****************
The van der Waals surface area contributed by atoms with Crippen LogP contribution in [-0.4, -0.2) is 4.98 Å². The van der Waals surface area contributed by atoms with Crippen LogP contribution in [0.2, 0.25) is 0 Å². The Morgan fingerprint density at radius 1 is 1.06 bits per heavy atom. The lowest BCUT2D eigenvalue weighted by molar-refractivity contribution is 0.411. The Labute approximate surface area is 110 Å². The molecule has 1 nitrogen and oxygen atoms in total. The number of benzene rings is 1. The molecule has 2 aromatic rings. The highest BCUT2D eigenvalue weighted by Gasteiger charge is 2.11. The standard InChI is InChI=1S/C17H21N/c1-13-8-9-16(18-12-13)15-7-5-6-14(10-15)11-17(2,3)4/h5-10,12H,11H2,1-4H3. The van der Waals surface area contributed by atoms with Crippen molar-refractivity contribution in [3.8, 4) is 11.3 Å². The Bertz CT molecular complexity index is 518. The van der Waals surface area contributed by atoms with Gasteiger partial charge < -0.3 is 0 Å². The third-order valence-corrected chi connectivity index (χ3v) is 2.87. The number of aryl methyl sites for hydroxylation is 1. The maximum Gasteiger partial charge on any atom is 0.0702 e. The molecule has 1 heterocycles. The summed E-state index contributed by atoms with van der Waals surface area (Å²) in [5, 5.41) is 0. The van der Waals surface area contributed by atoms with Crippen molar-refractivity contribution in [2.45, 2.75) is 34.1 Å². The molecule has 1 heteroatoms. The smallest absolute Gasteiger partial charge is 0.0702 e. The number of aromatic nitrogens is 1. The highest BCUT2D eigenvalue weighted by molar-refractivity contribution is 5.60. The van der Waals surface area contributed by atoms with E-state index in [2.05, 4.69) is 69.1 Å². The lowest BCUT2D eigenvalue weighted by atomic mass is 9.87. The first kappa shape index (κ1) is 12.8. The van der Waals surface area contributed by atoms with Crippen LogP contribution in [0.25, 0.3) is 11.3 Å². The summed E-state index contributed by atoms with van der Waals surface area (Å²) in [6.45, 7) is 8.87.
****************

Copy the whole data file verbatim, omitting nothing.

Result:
The van der Waals surface area contributed by atoms with Crippen LogP contribution in [-0.4, -0.2) is 4.98 Å². The van der Waals surface area contributed by atoms with Crippen LogP contribution in [0.2, 0.25) is 0 Å². The Morgan fingerprint density at radius 1 is 1.06 bits per heavy atom. The lowest BCUT2D eigenvalue weighted by molar-refractivity contribution is 0.411. The Labute approximate surface area is 110 Å². The molecule has 1 nitrogen and oxygen atoms in total. The number of benzene rings is 1. The molecule has 2 aromatic rings. The highest BCUT2D eigenvalue weighted by Gasteiger charge is 2.11. The standard InChI is InChI=1S/C17H21N/c1-13-8-9-16(18-12-13)15-7-5-6-14(10-15)11-17(2,3)4/h5-10,12H,11H2,1-4H3. The van der Waals surface area contributed by atoms with Crippen molar-refractivity contribution in [3.8, 4) is 11.3 Å². The Bertz CT molecular complexity index is 518. The van der Waals surface area contributed by atoms with Gasteiger partial charge < -0.3 is 0 Å². The third-order valence-corrected chi connectivity index (χ3v) is 2.87. The number of aryl methyl sites for hydroxylation is 1. The maximum Gasteiger partial charge on any atom is 0.0702 e. The molecule has 1 heterocycles. The summed E-state index contributed by atoms with van der Waals surface area (Å²) in [5, 5.41) is 0. The van der Waals surface area contributed by atoms with Crippen molar-refractivity contribution in [2.45, 2.75) is 34.1 Å². The molecule has 1 heteroatoms. The smallest absolute Gasteiger partial charge is 0.0702 e. The number of aromatic nitrogens is 1. The highest BCUT2D eigenvalue weighted by molar-refractivity contribution is 5.60. The van der Waals surface area contributed by atoms with E-state index in [2.05, 4.69) is 69.1 Å². The lowest BCUT2D eigenvalue weighted by atomic mass is 9.87. The first kappa shape index (κ1) is 12.8. The van der Waals surface area contributed by atoms with Crippen LogP contribution in [0.25, 0.3) is 11.3 Å². The summed E-state index contributed by atoms with van der Waals surface area (Å²) in [6.45, 7) is 8.87.